Bruce, you are created in the image of God (Genesis 1:27). You are God’s idea. You are fearfully and wonderfully made, woven together in your mother’s womb by the very hands of God (Psalm 139:14-15) You have intrinsic value and worth not based on your self, but on your Creator.

But Bruce, you have a problem. You and I both have a problem. Because we have sinned, because we have broken God’s law and marred his image, we stand guilty before a holy God. None of us is righteous (Romans 3:10). We all have fallen short of the glory of God (Romans 3:23). This sin has infected our souls, our bodies, even the very ground we walk on. It has so skewed our perception of reality that we cannot see the truth of God (Romans 1:21-23) nor can we see who we were meant to be. That is why we struggle to find our identity.That is why we look for it in all the wrong places, in money, in sex, in materialism, in fame, and even in altering your body to become a woman. We think these things will liberate us, but the truth is, they only keep us in bondage.

Not only that, but because God is holy and just, His wrath is aimed at us (Romans 1:18). Because of our sin, we are by nature objects of this wrath (Ephesians 2:3). Bruce, some people will try to tell you differently. Some will say that God is love and therefore, He just wants you to be happy and do what pleases you. Well, God is love, but if we don’t first see His righteous wrath, we will never understand or receive His amazing grace. The Gospel is meaningless and powerless to save without this truth. If we didn’t have a sin problem Christ would not have needed to die. But He did die. Why? Because the wages of sin is death (Romans 6:23). Yet, God has shown His love for you, Bruce, by dying in your place while you were still in sin, while you were still rebelling against Him (Romans 5:8) in order that He might give you eternal life (Romans 3:21, Romans 6:23, John 3:16) and set you free from the bondage of sin (Romans 6:18). You see, His love does not affirm us in our sin but liberates us from it.

Bruce, Jesus died as a sacrifice for your sins. He rose from the dead in victory over them.  He stands now, arms open, calling you to Himself so that He might freely pour out His grace and love upon you. All you need do is go to Him, but one thing you must know. You cannot get near the mercy of God without also getting near His holiness. You cannot come to the cross on your own terms. You cannot have him as Savior without also yielding to Him as Lord. Christ died to put your sin to death so you must put it to death too (Romans 6:5-14).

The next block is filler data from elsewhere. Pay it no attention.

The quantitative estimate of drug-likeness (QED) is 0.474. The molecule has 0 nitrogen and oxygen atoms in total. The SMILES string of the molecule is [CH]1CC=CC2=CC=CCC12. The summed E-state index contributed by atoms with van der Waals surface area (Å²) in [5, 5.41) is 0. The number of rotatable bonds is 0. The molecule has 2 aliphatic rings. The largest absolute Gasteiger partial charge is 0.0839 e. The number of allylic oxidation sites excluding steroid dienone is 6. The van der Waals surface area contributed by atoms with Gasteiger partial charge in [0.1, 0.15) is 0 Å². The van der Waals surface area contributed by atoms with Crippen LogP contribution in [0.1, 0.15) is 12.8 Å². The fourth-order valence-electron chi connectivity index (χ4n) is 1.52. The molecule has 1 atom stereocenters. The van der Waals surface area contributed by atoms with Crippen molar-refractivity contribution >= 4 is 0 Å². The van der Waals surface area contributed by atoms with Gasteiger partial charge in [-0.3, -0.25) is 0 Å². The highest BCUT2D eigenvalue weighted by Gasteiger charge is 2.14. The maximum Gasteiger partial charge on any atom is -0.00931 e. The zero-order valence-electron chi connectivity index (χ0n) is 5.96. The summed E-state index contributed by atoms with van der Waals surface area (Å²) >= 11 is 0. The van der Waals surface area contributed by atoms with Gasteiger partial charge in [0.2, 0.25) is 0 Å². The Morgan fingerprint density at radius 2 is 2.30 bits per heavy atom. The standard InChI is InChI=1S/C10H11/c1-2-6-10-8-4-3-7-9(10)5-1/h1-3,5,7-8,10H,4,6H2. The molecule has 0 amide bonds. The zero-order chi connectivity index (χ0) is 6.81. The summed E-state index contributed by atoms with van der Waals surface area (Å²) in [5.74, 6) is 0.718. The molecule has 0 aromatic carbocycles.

No, I don’t think you are a hero, but Jesus is. Bruce, are you weary? He will give you rest. Are you confused? He will give you truth. Are you struggling to find hope and meaning? Jesus will give it to you. He will give you life. He will tell you who you were made to be.  You were made to be His. Listen to Him. Answer His call.

Weary, burdened wanderer, there is rest for thee at the feet of Jesus in His love, so free. Listen to His message, words of life, forever blest. Oh, thou heavy-laden, come to me, come and rest

There is freedom, taste and see. Hear the call, come to me. Run into His arms of grace. Your burden carried, He will take, yeah yeah, He will take

Bring Him all thy burdens, all thy guilt and sin. Mercy’s door is open, rise up and enter in

There is freedom, taste and see. Hear the call, come to me. Run into His arms of grace. Your burden carried, He will take, oh, He will take

Jesus, there is waiting patiently for thee. Hear Him gently calling, come, oh, come to me. Come, oh, come to me. Come, oh, come to me

Won’t you come? Won’t you come? There is freedom, taste and see. Hear the call, come to me. Run into His arms of grace. Your burden carried, He will take

Bruce Jenner Is Not A Hero

I generally try to steer clear of controversial issues on here. Most are so deeply embedded in presuppositions that writing about them generally just generates more anger and frustration than meaningful discussion. However, I never want to shy away from speaking something that needs to be said even if I know it is not something people want to hear. So, I want to talk about Bruce Jenner.

Today, Bruce Jenner appeared on the cover of Vanity Fair, dressed as a woman and introducing himself to the world as “Caitlyn Jenner.” You see, he has decided that he is a woman and that by saying it and probably some very extensive surgery, he can make it so. In today’s world, we think gender is something we get to choose, like our career path or our clothes. So, people across the nation have lauded him as a hero. Certainly, this is the current opinion of the masses, but I have to say it. The emperor has no clothes and Bruce Jenner is not a woman.

You can tell me that there is a difference between gender and sex, that Bruce was born with a male body and a female soul, but I would ask where did he get this soul? If there is no God, we are all nothing more than raw matter, we have no souls. If, however, we do have souls, there must be something more than the material. There must be something spiritual and if there is something spiritual, there must be a God who gave us these spirits, but if there is a God, would He make the mistake of putting a female soul in a male body? How can we know? We can know by what He tells us in His word. “Male and female he created them” (Genesis 1:27) and He does not make mistakes, but does everything perfectly with love and wisdom.